• The benefit is cleverly hidden within the headline. It’s not stated but implied. When you’re driving 60 mph on the highway in this car, it’s so quiet, you’ll only hear the clock.
  • It’s simple and to the point. It doesn’t use any hyperbole or fluff to pad it out. It only states facts.
  • It states something exciting and provocative. When this ad came out, most cars had loud and obnoxious engines. Readers might think, “I would love to enjoy a quiet highway drive.”
  • It’s useful information. For anyone looking to buy a new car like this, the headline offers helpful information – it’s quiet.
  • It sparks curiosity. The headline makes the reader want to learn more. What kind of car is this? How can it be so quiet? What else can it do?

Headlines are crucial because they convince someone to read everything else. You must write a headline that makes readers want to know more. This is the keystone of writing direct response copy.

2. Long-Form Copy Informs, Persuades, and Convinces 

Most direct response copywriting is long form.

Why is this?

To be more persuasive, you need to give the reader a lot of information. It is easier to convince someone to buy something with an entire page’s worth of information than a couple of sentences.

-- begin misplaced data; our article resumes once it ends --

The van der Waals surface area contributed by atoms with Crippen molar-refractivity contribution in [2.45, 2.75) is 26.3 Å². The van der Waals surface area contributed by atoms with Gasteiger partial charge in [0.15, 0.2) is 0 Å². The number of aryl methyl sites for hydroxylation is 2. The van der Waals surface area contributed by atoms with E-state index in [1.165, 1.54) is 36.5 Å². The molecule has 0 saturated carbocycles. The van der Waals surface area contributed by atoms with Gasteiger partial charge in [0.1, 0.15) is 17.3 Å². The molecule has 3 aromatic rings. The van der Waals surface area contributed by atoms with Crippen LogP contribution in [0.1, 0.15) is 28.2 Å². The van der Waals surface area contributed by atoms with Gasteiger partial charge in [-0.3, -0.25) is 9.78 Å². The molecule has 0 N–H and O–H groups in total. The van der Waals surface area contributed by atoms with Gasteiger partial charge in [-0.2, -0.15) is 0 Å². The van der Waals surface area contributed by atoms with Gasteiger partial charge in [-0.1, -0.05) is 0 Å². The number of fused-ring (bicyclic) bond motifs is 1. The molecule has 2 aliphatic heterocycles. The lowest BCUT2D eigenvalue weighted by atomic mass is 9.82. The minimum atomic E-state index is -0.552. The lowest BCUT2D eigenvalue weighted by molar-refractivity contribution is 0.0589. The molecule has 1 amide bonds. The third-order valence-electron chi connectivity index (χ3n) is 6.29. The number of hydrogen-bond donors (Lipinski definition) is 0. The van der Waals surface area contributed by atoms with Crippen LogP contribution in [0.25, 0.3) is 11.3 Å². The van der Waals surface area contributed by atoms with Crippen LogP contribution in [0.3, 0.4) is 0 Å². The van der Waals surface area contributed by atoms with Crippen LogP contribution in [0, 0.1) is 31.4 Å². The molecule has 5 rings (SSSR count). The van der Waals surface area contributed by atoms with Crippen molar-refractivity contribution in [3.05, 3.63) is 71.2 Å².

To quote Davie Ogilvy again, “The more you tell, the more you sell.”

The more information you can give your reader, the more likely they will want to follow up on the desired action.

For a good example, let’s look at this sales page for Adobe Photoshop:

Photoshop Headline

It starts out with a solid headline – Everyone can. Photoshop. This plays on the prevalence of Photoshop in today’s world. The brand name has practically turned into a verb.

Along with the headline, there is some compelling introductory copy and an eye-catching animation.

Keep scrolling down the page, and you’ll see real-world examples of how professionals use Photoshop today to make their visuals more powerful.Photoshop Example

Near the middle of the page, Adobe offers a captivating CTA in the form of a quiz.

Photoshop Cta

The page continues with a how-to section with links to learn more, highlights of the latest new features and improvements, and then a selection of frequently asked questions.

There’s a lot of copy of this page, but it’s all useful, informative, and persuasive. It helps you make that purchase decision.

Most importantly, it keeps you scrolling, learning about each feature, and then entices you to click “Buy now.”

Photoshop Buy Now

If the only copy on this page was the first paragraph, it becomes a lot less convincing. There isn’t enough information to help you decide if you want to buy the product.

Beyond this visual example, there is data to back up the case for long-form copy. Conversion Rate Experts ran a case study for Crazy Egg that compared a short vs. long landing page.

In the case study, they compared the original “control” landing page to a new page nearly 20 times longer.

They ran an A/B split test to gauge which page had a higher conversion rate. The results: the long-form content outperformed the short page by 30%.